“You need people to sit down and focus. Asset management approach forces people to look at specific elements of infrastructure and plan accordingly. Infrastructure must be maintained. People come to rely on that service. The general population doesn’t stop to think “If I didn’t have water, how would my life be affected? How valuable is that infrastructure to my quality of life that I have? How much am I paying for it vs. how important is it to my life?”
57:19 – 58:05: Candace Balmer, RCAP
“It takes the community. When we do project planning we get everyone at the table. The regulators, the public, the board. Lets all sit down at what we’re looking at and what it costs.”
This year, the theme for World Water Day is “Water and Sustainable Development.” It’s about how water links to all areas we need to consider to create the future we want. March 22nd is a day to celebrate water and to map a difference for the members of the global population who suffer from water related issues. It’s a day to prepare for how we manage water in the future.
Guest speakers include water advocates and a special presentation of youth and prayers and tradition dance and song from local Native American communities.
The event will also showcase world renowned jazz musicians Jack DeJohnette and Larry Grenadier – both local to the Hudson Valley region.
In a career that spans five decades and includes collaborations with some of the most iconic figures in modern jazz, NEA and Grammy winner Jack DeJohnette has established an unchallenged reputation as one of the greatest drummers in the history of the genre. Th list of creative associations throughout his career is lengthy and diverse; John Coltrane, Miles Davis, Ornette Coleman, Sonny Rollins, Sonny Rollins, Thelonious Monk, Bill Evans, Stan Getz, Keith Jarrett, Chet Baker, Herbie Hancock, Dave Holland, Joe Henderson, Freddy Hubbard, Betty Carter and so many more. Along the way, he has developed a versatility that allows rom for hard bop, R&B, World Music, Avant-Garde and just about every other style to emerge in the past half-century.
As one of contemporary jazz’s most respected and accomplished bassists, Larry Grenadier has built an expansive body of work that encompasses a variety of significant projects with many of the genre’s most inventive and influential musicians. Over the course of a performing and recording career that spans three decades, he’s earned a far-reaching reputation, for his instrumental talent, for his instantly recognizable tone, and for his sensitivity, imagination and creative curiosity that have established him as an in-demand sideman and valued collaborator. Grenadier’s trademark upright bass work has been a longstanding fixture in the bands of pianist Brad Mehldau, guitarist Pat Metheny, and has graced albums and groups by a broad array of prestigious artists including Paul Motian, Charles Lloyd, Enrico Rava, Danilo Perez, Chris Potter, Joshua Redman and Kurt Rosenwinkel. He’s also found time to make three albums with his acclaimed trio Fly and to record five more with his wife, noted singer/songwriter and founder of KingstonCitizens.org Rebecca Martin.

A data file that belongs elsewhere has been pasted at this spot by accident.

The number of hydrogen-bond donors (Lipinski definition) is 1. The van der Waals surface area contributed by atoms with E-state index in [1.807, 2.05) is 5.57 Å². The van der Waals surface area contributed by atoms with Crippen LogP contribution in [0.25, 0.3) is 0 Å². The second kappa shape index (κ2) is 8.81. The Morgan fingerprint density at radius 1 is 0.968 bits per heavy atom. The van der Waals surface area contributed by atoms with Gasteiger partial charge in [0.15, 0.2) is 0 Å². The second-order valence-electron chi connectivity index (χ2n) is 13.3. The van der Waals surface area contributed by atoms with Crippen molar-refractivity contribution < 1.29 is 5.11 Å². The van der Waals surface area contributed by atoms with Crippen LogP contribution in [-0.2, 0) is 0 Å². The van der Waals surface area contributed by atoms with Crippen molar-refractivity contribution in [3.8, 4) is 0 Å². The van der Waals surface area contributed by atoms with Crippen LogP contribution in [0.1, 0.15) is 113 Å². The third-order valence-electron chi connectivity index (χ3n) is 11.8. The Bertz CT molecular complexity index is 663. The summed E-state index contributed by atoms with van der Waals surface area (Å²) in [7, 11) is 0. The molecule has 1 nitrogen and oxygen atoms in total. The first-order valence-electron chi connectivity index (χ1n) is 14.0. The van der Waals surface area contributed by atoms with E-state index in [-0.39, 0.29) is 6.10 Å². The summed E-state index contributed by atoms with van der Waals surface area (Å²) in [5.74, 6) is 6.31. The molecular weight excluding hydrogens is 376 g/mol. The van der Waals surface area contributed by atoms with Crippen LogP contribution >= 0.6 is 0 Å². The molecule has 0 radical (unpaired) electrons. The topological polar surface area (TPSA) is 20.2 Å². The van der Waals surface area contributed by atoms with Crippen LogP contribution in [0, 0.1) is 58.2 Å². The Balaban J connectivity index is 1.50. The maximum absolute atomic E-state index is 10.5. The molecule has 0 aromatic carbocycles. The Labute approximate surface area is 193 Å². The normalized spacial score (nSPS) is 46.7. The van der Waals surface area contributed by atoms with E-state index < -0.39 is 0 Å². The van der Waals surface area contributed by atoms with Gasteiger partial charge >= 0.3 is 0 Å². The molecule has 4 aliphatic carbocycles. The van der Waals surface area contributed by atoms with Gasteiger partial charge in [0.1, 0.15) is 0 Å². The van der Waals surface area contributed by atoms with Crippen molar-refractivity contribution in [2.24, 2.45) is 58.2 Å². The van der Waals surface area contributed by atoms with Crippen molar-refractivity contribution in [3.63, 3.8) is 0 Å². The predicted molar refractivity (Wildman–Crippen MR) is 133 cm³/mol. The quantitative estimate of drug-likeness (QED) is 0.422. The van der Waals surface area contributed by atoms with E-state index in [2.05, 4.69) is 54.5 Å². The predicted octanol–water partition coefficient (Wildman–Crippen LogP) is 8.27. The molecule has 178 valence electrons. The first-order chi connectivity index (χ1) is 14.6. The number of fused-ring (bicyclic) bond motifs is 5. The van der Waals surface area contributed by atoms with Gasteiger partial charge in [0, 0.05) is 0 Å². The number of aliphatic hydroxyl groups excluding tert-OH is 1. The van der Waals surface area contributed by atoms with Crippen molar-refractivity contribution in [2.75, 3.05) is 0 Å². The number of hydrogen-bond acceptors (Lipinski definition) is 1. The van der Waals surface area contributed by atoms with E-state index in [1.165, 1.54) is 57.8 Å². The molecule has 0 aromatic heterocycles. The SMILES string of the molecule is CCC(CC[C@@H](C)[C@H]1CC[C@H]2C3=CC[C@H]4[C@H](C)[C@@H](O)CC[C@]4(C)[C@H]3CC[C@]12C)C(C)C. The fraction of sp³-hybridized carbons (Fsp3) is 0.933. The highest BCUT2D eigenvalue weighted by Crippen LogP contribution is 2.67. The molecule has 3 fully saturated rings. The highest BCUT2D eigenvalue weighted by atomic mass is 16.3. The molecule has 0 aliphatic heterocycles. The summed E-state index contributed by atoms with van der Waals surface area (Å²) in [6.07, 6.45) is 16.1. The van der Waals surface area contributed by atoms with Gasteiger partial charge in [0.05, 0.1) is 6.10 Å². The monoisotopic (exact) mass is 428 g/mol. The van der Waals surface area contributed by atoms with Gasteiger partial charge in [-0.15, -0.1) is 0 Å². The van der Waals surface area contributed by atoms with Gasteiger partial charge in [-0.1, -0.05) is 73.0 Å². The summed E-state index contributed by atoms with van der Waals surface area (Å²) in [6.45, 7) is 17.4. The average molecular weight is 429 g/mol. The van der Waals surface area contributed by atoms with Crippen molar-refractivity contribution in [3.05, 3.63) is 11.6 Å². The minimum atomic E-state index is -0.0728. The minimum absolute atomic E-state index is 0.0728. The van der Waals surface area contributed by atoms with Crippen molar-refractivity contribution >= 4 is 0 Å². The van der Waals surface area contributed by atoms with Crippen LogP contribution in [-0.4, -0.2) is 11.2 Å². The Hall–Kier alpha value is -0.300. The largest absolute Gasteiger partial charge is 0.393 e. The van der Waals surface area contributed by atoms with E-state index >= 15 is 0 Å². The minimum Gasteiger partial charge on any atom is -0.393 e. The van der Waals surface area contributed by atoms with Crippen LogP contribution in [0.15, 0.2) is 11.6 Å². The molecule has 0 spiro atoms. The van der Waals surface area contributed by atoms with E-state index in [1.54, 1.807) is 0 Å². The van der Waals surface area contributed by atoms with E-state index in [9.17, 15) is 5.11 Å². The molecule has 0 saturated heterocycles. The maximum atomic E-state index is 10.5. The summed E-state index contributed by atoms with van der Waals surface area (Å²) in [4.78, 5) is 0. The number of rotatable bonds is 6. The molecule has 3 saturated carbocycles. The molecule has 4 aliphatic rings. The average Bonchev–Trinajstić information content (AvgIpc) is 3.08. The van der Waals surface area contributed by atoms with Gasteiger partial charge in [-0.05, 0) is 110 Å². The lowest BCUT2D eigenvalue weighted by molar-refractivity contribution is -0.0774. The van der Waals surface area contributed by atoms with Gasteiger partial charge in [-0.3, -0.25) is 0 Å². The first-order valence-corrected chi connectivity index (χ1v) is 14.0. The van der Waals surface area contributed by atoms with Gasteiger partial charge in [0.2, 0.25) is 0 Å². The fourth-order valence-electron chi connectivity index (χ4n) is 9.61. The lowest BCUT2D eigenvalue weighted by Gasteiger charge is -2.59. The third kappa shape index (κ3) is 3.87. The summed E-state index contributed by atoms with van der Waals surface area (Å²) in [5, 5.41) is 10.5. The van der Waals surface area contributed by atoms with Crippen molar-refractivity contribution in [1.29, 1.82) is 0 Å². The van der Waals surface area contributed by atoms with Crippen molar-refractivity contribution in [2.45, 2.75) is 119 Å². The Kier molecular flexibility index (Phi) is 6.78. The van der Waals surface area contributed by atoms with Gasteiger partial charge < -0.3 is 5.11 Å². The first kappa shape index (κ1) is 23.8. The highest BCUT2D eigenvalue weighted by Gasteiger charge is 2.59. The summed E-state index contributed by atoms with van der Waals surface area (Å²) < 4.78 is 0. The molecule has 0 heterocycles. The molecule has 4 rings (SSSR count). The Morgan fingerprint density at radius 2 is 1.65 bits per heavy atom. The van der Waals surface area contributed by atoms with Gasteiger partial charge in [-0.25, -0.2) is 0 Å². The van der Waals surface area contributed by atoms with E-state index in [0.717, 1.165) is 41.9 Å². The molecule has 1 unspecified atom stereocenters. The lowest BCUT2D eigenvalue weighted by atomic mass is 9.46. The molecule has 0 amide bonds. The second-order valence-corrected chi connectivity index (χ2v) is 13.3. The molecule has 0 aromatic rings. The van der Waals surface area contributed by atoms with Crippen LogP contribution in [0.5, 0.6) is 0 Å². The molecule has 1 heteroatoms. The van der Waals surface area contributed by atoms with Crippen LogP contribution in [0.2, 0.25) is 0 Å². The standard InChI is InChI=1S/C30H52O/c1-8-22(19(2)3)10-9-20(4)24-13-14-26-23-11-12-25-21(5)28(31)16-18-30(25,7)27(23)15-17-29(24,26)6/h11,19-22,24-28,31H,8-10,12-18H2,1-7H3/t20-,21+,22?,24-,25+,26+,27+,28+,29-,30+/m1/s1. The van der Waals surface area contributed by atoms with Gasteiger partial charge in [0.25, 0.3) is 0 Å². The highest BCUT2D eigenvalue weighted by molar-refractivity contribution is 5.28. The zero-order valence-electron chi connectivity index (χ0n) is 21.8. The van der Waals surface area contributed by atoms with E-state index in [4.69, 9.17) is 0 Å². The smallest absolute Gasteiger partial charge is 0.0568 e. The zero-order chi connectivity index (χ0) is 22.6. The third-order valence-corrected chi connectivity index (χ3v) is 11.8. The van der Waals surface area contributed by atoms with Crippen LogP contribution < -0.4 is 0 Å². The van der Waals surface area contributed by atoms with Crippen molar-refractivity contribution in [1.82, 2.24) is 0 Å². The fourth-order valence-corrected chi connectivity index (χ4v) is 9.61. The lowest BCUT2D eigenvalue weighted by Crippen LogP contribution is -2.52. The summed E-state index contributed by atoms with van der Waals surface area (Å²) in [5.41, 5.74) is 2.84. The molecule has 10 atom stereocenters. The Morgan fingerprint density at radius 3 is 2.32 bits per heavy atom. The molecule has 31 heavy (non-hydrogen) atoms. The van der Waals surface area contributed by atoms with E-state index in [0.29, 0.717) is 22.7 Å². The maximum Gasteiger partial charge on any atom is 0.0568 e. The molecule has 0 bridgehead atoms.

The event is free to all, though a $10.00 recommended cover will be accepted at the door. Proceeds after expenses will be used to support a new KingstonCitizens.org mentorship program that provides opportunities for young and old to participate in regular city government meetings.
The film “TAPPED” will be screened at Kingston Candy Bar next door to BSP from 5-8pm. Visit and have your water bottle filled with filtered tap water!
To be considered as a Commissioner of the Kingston Water Board:
Please submit your resume/CV (Curriculum Vitae) to Carly Williams, City of Kingston Clerk: email@example.com by April 30th, 2015 (because we were not given a date by the Mayor’s office, this date is arbitrary. However, we presume that it gives the city time to collect interest and make a decision).
On May 31st 2015, Water Board Commissioner Al Radel’s term will expire. Radel has served as a Commissioner on the Water Board now for 15 years, which is three terms. We appreciate his service.